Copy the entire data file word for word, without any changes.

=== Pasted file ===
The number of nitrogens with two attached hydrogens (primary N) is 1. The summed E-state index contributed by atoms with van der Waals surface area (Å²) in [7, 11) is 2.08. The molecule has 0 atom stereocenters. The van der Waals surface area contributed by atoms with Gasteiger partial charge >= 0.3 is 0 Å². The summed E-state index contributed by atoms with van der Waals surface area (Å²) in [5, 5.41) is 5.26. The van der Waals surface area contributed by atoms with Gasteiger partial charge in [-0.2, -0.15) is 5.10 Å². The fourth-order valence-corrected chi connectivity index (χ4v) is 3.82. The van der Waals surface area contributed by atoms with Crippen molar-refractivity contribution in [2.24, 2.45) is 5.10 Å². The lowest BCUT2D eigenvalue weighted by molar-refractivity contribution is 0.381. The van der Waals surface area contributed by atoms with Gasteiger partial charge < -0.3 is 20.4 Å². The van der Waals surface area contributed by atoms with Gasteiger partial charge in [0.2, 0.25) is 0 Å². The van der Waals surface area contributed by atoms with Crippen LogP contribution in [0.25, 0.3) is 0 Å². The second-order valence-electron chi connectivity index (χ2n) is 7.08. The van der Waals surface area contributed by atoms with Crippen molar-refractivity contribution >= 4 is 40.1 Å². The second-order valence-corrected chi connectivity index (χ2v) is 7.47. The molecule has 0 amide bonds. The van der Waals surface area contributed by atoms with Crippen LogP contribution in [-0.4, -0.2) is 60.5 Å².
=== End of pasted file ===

The number of nitrogens with two attached hydrogens (primary N) is 1. The summed E-state index contributed by atoms with van der Waals surface area (Å²) in [7, 11) is 2.08. The molecule has 0 atom stereocenters. The van der Waals surface area contributed by atoms with Gasteiger partial charge >= 0.3 is 0 Å². The summed E-state index contributed by atoms with van der Waals surface area (Å²) in [5, 5.41) is 5.26. The van der Waals surface area contributed by atoms with Gasteiger partial charge in [-0.2, -0.15) is 5.10 Å². The fourth-order valence-corrected chi connectivity index (χ4v) is 3.82. The van der Waals surface area contributed by atoms with Crippen molar-refractivity contribution in [2.24, 2.45) is 5.10 Å². The lowest BCUT2D eigenvalue weighted by molar-refractivity contribution is 0.381. The van der Waals surface area contributed by atoms with Gasteiger partial charge < -0.3 is 20.4 Å². The van der Waals surface area contributed by atoms with Gasteiger partial charge in [0.2, 0.25) is 0 Å². The van der Waals surface area contributed by atoms with Crippen LogP contribution in [0.25, 0.3) is 0 Å². The second-order valence-electron chi connectivity index (χ2n) is 7.08. The van der Waals surface area contributed by atoms with Crippen molar-refractivity contribution >= 4 is 40.1 Å². The second-order valence-corrected chi connectivity index (χ2v) is 7.47. The molecule has 0 amide bonds. The van der Waals surface area contributed by atoms with Crippen LogP contribution in [-0.4, -0.2) is 60.5 Å².